George Washington Papers
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To George Washington from Burgess Ball, 31 August 1793

From Burgess Ball

Mount Vernon—31st Aug: 93.

Dear sir,

On our way to Loudon &c. we arrived here today—Everythg abt here, from the late rains, seem to look smiling, and from what I’ve seen as I rode along, you’re not suffer’d for rain anythg like so much as abt Fredericksbg.

I have brot with me two Bush: of Early Wheat, and wish I cou’d have brot for you much more, for ’tho a good deal may be got in Fredericksbg, no opportys offer to this part of the Country, except by the Stage.1

From the Accot I’ve had of this wheat, it has this Year turn’d out a great Increase, & free from the Rott or Rust, whilst the common kind, on the same Land, has turn’d out little or nothg. We shall proceed for Loudon & Berkley on Sunday,2 as I am myself very unwell (havg been very sick with the Ague &c.) & hope to gain strength by travelling. ’Tho I’m satisfyed Politics must, to you, be troublesome, yet I can’t help touchg upon them—The Conduct of Genet has lately been the general Topic, and among all with whom I’ve been, he is very much censured, whilst the part you’ve persued has been as much applauded—There will in all Governments be disconte[nt]ed, mischievous, wicked men, and, as we know there are many, who even endeavour to ridicule our Creator & Redeemer, it cannot be expected that the best of men can remain free from their attempts.3 I hope you’ll excuse this liberty. I mentd to Mrs Lewis &c. that, from your last Letter, ⟨I⟩ conciev’d you wou’d be able to pay so little attention to your Int. here, that you wou’d endeavour to get a man perfectly qualifyed to manage for you, and they said they thot it was the best way, so that no kind of disappointmt, or injury to any of their feelings, have taken place. I hope you have got a Person to take Charge agreeable to your Wishes.4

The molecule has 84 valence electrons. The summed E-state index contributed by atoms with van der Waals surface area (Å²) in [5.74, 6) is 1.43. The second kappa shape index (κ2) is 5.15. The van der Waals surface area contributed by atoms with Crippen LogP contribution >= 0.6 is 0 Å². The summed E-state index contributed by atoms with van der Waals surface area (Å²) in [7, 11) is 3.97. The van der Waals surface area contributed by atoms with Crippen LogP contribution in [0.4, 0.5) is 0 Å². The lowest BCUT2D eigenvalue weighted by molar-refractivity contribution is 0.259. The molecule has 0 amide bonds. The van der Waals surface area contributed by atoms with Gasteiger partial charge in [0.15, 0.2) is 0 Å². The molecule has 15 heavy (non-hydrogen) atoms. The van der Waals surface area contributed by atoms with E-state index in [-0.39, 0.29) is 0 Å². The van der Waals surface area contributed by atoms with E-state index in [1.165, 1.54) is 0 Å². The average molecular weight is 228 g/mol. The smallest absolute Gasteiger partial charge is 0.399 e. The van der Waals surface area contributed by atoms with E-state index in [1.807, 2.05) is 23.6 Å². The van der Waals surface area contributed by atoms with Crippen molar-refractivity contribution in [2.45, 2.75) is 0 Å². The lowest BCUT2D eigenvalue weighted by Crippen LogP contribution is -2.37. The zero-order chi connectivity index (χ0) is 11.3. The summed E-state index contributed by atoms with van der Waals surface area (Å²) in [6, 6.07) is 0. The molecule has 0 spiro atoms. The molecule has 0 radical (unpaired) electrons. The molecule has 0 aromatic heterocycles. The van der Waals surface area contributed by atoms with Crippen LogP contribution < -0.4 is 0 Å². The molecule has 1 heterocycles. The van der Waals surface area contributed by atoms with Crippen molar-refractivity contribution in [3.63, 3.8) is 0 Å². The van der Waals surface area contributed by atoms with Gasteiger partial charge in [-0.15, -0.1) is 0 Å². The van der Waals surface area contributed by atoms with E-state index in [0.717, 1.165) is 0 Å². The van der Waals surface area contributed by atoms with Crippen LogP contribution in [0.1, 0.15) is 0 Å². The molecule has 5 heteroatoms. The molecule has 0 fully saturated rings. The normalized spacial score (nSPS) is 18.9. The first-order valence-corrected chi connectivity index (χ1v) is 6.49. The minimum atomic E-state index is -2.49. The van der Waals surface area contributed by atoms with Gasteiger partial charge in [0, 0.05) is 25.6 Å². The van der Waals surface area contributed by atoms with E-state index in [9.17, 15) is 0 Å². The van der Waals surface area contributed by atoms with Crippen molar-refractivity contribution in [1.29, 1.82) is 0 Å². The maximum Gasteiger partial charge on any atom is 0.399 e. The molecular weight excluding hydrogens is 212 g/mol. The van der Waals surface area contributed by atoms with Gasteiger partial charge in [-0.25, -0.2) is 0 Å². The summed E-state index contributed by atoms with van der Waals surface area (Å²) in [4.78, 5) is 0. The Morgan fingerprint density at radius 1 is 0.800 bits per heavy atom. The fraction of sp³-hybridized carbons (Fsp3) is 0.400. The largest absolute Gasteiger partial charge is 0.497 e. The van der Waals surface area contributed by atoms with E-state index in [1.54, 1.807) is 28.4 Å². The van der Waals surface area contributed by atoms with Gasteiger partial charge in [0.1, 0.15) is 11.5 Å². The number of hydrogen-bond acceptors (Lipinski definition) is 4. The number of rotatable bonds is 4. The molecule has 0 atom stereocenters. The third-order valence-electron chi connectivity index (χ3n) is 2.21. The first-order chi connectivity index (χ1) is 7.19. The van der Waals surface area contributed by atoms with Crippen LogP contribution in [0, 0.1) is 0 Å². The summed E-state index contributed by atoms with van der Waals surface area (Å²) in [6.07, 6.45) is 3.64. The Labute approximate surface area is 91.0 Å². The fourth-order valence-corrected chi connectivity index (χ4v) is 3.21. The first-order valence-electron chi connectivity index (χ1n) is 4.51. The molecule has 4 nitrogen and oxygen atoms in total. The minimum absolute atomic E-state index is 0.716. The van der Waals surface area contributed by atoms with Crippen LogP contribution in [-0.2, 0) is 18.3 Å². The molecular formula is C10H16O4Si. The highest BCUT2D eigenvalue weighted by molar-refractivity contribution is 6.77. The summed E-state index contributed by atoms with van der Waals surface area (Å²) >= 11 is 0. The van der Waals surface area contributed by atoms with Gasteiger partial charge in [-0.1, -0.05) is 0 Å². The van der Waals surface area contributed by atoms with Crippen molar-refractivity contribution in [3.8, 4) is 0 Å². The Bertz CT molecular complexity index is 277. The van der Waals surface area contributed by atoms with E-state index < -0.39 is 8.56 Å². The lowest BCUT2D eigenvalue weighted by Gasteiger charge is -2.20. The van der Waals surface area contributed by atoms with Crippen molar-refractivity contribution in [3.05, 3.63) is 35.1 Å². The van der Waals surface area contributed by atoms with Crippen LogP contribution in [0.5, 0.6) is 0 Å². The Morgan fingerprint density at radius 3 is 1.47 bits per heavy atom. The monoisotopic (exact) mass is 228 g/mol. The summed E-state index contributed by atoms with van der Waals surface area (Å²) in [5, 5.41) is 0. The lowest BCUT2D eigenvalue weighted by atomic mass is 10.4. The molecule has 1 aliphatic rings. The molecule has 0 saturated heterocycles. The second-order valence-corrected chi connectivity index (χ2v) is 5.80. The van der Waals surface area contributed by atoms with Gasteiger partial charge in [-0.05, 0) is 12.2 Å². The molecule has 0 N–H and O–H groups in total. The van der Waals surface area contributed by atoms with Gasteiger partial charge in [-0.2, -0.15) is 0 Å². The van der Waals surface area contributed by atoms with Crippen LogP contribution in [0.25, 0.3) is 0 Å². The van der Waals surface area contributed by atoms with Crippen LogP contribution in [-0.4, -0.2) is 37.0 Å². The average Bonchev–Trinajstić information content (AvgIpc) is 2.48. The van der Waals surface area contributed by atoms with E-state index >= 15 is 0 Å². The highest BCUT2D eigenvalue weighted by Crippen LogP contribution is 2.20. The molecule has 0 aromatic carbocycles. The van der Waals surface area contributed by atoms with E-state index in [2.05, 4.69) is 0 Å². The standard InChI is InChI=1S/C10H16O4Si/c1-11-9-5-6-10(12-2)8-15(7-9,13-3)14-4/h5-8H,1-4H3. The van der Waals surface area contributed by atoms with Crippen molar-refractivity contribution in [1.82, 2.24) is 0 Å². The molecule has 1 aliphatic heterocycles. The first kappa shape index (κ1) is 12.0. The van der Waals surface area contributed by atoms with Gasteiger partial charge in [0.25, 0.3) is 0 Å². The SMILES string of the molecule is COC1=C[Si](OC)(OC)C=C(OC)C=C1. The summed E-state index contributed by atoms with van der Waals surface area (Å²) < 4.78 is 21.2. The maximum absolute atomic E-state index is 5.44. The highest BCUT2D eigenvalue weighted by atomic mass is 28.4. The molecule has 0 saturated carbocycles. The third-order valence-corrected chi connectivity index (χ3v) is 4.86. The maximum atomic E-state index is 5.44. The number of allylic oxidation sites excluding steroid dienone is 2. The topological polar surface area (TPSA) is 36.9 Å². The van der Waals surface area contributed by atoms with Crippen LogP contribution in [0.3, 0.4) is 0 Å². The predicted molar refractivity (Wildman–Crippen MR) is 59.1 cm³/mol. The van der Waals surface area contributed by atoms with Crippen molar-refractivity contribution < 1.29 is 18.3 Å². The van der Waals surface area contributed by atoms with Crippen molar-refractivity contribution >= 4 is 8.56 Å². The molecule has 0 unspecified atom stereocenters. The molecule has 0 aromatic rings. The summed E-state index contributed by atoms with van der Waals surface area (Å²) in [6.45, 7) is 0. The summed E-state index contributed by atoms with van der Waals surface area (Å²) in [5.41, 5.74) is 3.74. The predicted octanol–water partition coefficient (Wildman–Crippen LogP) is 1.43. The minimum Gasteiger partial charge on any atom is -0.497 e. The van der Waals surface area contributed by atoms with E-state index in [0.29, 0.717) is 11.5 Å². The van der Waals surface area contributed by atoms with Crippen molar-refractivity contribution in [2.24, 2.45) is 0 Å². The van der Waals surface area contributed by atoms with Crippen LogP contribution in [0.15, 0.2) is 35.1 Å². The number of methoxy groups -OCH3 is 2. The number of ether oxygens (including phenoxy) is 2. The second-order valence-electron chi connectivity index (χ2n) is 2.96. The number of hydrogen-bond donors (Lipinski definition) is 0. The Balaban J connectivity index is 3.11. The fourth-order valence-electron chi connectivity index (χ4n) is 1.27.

Fanny & Childn are hearty & join in best respects to Mrs Washington.5 & I am, Dr sir, yr Affect. Hble servt

B: Ball

ALS, DLC:GW. The post office stamp on the cover reads: “ALEX Aug 30.”

1On Ball’s plans for a trip with his family to Berkeley County, where his father-in-law and GW’s brother Charles Washington lived, and his intended stop in Loudoun County, see Ball to GW, 11 July 1793. On GW’s desire for early, or winter, wheat seeds, see GW to Howell Lewis, 4 Aug. 1793.

2Sunday was 1 September.

3Diplomat Edmond Genet’s actions since his arrival in the United States in April 1793 led to a cabinet decision to ask the French government for his recall (Cabinet Opinion, 23 Aug. 1793).

4GW’s sister, Betty Washington Lewis, lived in Fredricksburg, Virginia. GW’s previous letter to Ball was that of 4 Aug. 1793. On GW’s search for a manager for Mount Vernon, his employment of his nephew Howell Lewis as a temporary manager, his consideration of Howell’s older brother Lawrence for the position, and his subsequent employment of William Pearce, see Ball to GW, 11 July, and GW to Ball, 21 July, to Henry Lee, 21 July, to William Tilghman, 21 July, and to Pearce, 26 Aug. 1793.

5Ball and his wife, the former Frances Washington, had three children at this time: Mildred Thornton (1786–1854), George Washington (1789–1815), and Fayette (1791–1837).

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